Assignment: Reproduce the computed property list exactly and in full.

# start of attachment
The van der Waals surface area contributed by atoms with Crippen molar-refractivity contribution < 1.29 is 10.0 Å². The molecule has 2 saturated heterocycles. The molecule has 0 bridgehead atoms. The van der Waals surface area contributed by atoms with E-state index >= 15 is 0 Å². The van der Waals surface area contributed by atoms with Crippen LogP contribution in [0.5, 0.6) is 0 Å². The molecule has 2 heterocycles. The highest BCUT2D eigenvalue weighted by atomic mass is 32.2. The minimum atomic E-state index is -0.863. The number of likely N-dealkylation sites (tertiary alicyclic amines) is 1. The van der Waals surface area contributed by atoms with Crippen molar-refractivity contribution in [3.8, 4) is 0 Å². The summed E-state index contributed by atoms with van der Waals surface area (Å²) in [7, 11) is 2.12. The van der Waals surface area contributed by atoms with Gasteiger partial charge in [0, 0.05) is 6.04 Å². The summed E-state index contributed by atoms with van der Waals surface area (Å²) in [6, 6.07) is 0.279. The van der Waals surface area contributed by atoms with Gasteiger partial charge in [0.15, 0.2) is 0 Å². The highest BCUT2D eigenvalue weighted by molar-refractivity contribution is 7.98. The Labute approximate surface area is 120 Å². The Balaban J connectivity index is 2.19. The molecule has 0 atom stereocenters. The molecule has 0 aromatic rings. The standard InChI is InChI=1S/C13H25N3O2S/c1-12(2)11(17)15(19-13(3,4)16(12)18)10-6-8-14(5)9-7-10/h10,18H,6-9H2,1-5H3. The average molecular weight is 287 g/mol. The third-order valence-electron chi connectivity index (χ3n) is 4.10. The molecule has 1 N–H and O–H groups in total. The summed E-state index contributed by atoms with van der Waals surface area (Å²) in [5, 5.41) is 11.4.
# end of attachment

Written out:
The van der Waals surface area contributed by atoms with Crippen molar-refractivity contribution < 1.29 is 10.0 Å². The molecule has 2 saturated heterocycles. The molecule has 0 bridgehead atoms. The van der Waals surface area contributed by atoms with E-state index >= 15 is 0 Å². The van der Waals surface area contributed by atoms with Crippen LogP contribution in [0.5, 0.6) is 0 Å². The molecule has 2 heterocycles. The highest BCUT2D eigenvalue weighted by atomic mass is 32.2. The minimum atomic E-state index is -0.863. The number of likely N-dealkylation sites (tertiary alicyclic amines) is 1. The van der Waals surface area contributed by atoms with Crippen molar-refractivity contribution in [3.8, 4) is 0 Å². The summed E-state index contributed by atoms with van der Waals surface area (Å²) in [7, 11) is 2.12. The van der Waals surface area contributed by atoms with Gasteiger partial charge in [0, 0.05) is 6.04 Å². The summed E-state index contributed by atoms with van der Waals surface area (Å²) in [6, 6.07) is 0.279. The van der Waals surface area contributed by atoms with Gasteiger partial charge in [0.15, 0.2) is 0 Å². The highest BCUT2D eigenvalue weighted by molar-refractivity contribution is 7.98. The Labute approximate surface area is 120 Å². The Balaban J connectivity index is 2.19. The molecule has 0 atom stereocenters. The molecule has 0 aromatic rings. The standard InChI is InChI=1S/C13H25N3O2S/c1-12(2)11(17)15(19-13(3,4)16(12)18)10-6-8-14(5)9-7-10/h10,18H,6-9H2,1-5H3. The average molecular weight is 287 g/mol. The third-order valence-electron chi connectivity index (χ3n) is 4.10. The molecule has 1 N–H and O–H groups in total. The summed E-state index contributed by atoms with van der Waals surface area (Å²) in [5, 5.41) is 11.4.